Archibald Henry Sayce

Professor of Assyriology, Oxford

The Religions of Ancient Egypt and Babylonia

In his two series of ten lectures, Sayce examines the ancient religions of Egypt and Babylonia through previous systematic historical study, making conclusions on their compatibility with religious beliefs and ideas of our modern times. His first series covers the basis of Egyptian religion, its lack of any philosophical system, and its regard for the past, and his second series identifies primitive animism as resting at the core of Babylonian religion.


Archibald Henry Sayce was born on 25 September 1845 in Bristol, England. Best known for his work on the Assyrians and the first to hold a chair in the subject, he was instrumental in founding the Alexandria Museum in Cairo. Despite many periods of illness throughout his life, Sayce was Deputy Professor of Philology at Oxford from 1876 to 1890, eventually relinquishing this role to explore Egypt. A year later, however, he returned to Oxford to take up a professorship in Assyriology. 

Writing in more than twenty ancient and modern languages, he gave the prestigious Hibbert lectures on Babylonian religion in 1887, and in 1919, he was elected a member of the Institut de France. In addition to important developments in Assyriology, Sayce also contributed to the fields of oriental philology and archaeology. His prominent works include Assyrian Grammar for Comparative Purposes (1872), Principles of Comparative Philology (1874–1875), Babylonian Literature (1877), Introduction to Ezra, Nehemiah and Esther (1885), Patriarchal Palestine (1895), Israel and the Surrounding Nations (1898), and Babylonians and Assyrians (1900). He also wrote an autobiography, Reminisces (1923).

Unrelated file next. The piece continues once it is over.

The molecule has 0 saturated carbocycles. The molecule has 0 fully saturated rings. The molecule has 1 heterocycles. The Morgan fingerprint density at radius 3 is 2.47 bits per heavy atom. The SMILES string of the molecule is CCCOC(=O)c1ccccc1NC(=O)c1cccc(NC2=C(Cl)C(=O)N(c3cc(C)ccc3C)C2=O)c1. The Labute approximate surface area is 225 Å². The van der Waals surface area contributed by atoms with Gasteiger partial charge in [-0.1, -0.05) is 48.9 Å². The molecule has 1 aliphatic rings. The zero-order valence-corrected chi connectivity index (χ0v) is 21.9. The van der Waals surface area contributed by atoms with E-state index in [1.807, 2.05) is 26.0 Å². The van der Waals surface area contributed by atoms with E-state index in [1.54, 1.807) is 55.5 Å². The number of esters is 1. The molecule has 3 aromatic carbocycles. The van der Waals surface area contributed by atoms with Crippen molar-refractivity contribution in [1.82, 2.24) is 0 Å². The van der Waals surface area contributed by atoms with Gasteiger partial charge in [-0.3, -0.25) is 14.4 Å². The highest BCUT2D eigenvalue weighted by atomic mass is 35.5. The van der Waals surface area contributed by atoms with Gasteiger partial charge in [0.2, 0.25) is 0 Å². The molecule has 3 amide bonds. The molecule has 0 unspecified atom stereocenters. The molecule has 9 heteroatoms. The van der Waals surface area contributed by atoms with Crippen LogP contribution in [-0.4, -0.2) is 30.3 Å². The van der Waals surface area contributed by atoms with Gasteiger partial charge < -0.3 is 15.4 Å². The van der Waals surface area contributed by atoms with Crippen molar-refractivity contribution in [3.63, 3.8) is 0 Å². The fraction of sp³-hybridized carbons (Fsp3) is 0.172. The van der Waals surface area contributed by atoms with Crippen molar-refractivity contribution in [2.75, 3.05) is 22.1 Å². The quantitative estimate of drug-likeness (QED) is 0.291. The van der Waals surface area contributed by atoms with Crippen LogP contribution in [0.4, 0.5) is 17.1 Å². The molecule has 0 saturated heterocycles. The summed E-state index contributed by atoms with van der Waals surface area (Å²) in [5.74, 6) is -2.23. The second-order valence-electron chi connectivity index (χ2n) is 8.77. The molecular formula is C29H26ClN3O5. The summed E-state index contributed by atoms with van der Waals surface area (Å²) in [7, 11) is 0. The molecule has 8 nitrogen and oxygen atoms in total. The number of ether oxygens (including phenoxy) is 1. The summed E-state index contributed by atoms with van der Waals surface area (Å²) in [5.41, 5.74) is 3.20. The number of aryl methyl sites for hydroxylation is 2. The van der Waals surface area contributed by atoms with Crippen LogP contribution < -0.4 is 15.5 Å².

Published/Archival Resources